An alternative way to save on ink is an ink subscription program. HP, Brother, and Canon all offer similar plans (HP Instant Ink, Brother Refresh EZ Print, Canon Pixma Print Plan). Each is available for only some printers, however, and details vary. That said, you're more likely to save with any of them if the number of pages you print is close to the number included with the plan. And since they charge the same per page for a full-page color photo as for a black-and-white text page with a single character on it, the higher the percentage of color output you print, the more you'll save.
Output quality for any printer depends partly on the paper you use. For example, plain papers that offer brighter whites result in higher contrast, which improves both perceived color brightness and how sharp text and line drawings look. But the choice of paper has a much more obvious effect on quality for inkjets than for lasers.
Laser printers fuse melted plastic toner particles to the surface of the paper they're printing on, so the differences in output quality with different papers are limited to differences in perception. For inkjets, there are also differences in the printed image. Inkjets spray small drops of ink, which are absorbed into the paper to some extent. Plain paper typically absorbs enough so colors lose vibrancy and saturation. The ink also tends bleed sideways, which leads to a loss of crisp edges in text and line drawings. So the same inkjet printer can give you crisp, or merely acceptable, text; eye-catching, or disappointing, color for graphics; and stunning, or poor, photos, depending on the paper you're printing on.
Inkjets also show a much bigger difference in output quality than laser printers when you use different print modes. Almost any printer's driver will give you more than one print mode to choose from, with slower speeds at each step up in quality.
Given the range of output quality you can get from the same printer, it's important to know what level of quality goes with which paper and which speed when you're choosing a printer. With the exception of dedicated and near-dedicated photo printers, the quality and speed we discuss for text and graphics in our reviews is based on printing on plain paper and using the printer's default quality setting. For photos, we use the manufacturer's recommended paper, which for inkjets almost always means a paper developed in tandem with the printer's ink for best quality. We also use a higher quality setting. (See How We Test Printers for more details.) When we use different papers or quality modes, we specify that in the reviews.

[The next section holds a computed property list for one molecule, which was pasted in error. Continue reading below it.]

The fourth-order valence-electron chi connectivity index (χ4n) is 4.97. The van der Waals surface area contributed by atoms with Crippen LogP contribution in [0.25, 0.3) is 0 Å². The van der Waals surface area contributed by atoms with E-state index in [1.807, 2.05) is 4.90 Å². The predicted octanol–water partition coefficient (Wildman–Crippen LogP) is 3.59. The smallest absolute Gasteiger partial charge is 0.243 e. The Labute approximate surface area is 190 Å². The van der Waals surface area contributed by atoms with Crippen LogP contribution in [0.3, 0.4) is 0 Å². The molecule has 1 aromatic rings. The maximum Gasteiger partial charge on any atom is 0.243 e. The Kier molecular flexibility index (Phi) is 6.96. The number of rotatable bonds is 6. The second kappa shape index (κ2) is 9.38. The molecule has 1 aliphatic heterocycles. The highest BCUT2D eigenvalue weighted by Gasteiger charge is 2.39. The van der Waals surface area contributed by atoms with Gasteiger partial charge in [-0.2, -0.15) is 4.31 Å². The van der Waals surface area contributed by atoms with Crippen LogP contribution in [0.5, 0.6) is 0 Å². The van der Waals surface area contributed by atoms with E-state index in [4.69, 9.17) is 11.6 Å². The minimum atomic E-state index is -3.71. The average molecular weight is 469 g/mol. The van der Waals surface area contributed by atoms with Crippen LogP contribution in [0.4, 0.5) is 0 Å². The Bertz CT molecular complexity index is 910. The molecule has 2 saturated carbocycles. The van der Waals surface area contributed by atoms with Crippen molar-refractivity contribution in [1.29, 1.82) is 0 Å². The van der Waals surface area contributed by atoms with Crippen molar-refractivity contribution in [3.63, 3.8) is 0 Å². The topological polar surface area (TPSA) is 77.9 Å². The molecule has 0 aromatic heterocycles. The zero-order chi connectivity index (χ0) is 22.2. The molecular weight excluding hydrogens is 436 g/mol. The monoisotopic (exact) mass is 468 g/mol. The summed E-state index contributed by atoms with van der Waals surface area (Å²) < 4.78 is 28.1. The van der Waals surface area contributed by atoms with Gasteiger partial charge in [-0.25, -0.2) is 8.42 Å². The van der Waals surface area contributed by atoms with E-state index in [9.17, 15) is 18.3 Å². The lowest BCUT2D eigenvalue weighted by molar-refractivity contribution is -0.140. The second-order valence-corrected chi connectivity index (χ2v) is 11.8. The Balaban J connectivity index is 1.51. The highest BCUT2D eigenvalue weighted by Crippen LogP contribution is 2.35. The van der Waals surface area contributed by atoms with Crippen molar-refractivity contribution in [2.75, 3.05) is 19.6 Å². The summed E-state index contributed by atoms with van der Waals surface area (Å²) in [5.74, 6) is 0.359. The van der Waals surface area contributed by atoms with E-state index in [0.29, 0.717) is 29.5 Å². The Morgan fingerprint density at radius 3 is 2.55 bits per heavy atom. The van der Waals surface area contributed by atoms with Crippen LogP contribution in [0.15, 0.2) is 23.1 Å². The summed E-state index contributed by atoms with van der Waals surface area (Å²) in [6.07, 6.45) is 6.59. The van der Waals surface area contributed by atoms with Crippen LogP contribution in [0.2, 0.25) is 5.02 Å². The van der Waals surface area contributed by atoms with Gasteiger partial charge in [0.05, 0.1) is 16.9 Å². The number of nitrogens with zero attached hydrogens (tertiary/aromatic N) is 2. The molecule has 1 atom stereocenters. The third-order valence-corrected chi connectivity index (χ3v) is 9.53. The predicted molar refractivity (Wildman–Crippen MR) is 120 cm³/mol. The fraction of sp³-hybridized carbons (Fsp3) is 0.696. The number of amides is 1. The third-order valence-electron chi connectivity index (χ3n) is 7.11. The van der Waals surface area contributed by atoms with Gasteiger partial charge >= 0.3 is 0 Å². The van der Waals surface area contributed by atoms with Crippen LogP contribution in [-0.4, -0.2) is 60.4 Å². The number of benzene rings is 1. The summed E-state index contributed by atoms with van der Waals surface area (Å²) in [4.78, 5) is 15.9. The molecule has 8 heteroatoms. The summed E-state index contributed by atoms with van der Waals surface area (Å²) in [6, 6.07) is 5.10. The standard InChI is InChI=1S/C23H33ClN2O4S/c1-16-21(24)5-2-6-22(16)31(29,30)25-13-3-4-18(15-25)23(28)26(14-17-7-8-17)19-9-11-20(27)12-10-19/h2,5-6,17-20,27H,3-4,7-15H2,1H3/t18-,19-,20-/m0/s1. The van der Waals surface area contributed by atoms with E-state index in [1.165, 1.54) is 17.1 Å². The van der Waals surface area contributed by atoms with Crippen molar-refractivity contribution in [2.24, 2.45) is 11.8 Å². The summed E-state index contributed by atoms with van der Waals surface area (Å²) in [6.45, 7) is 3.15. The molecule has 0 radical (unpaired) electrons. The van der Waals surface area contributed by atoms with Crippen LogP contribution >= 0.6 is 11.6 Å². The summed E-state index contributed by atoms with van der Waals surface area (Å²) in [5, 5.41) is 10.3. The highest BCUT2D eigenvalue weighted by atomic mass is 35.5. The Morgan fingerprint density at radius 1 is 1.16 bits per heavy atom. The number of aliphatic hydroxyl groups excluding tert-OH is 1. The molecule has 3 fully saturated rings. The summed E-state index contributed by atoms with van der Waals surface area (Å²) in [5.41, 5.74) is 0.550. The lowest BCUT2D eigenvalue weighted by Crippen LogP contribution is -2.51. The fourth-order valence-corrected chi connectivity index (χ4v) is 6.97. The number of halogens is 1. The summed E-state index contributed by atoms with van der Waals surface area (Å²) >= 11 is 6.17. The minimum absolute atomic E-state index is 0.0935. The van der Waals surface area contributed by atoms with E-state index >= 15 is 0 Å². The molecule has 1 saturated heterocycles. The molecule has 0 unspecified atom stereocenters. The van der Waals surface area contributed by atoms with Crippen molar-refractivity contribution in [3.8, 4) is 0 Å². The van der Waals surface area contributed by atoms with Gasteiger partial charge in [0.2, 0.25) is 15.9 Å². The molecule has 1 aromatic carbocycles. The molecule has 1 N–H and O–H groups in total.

Text quality on plain paper used to be a major Achilles' heel for most inkjets, but now many of them can print text nearly as crisply as a laser printer, at least at 10 and 12 point sizes. At smaller sizes like 4 or 6 points, however, few inkjets can match most lasers for how readable the text is (although, to be fair, not all lasers print perfectly formed characters at such small sizes, either).
A potentially more significant issue for inkjet-printed text is that ink can smudge if it gets wet. If you must have archival-quality text, as in most medical and law offices, or need professional-looking documents that won't smudge if someone spills a few drops of water on them, this can be enough to rule inkjets out.
The situation with graphics is more complicated. You can count on almost any inkjet today to print graphics good enough for both internal business use (from PowerPoint handouts to graphics in reports) and home tasks (like party invitations and greeting cards). But good enough and objectively good aren't the same thing. In general, when using default settings and plain paper for color graphics, color inkjet output isn't a match for color laser output.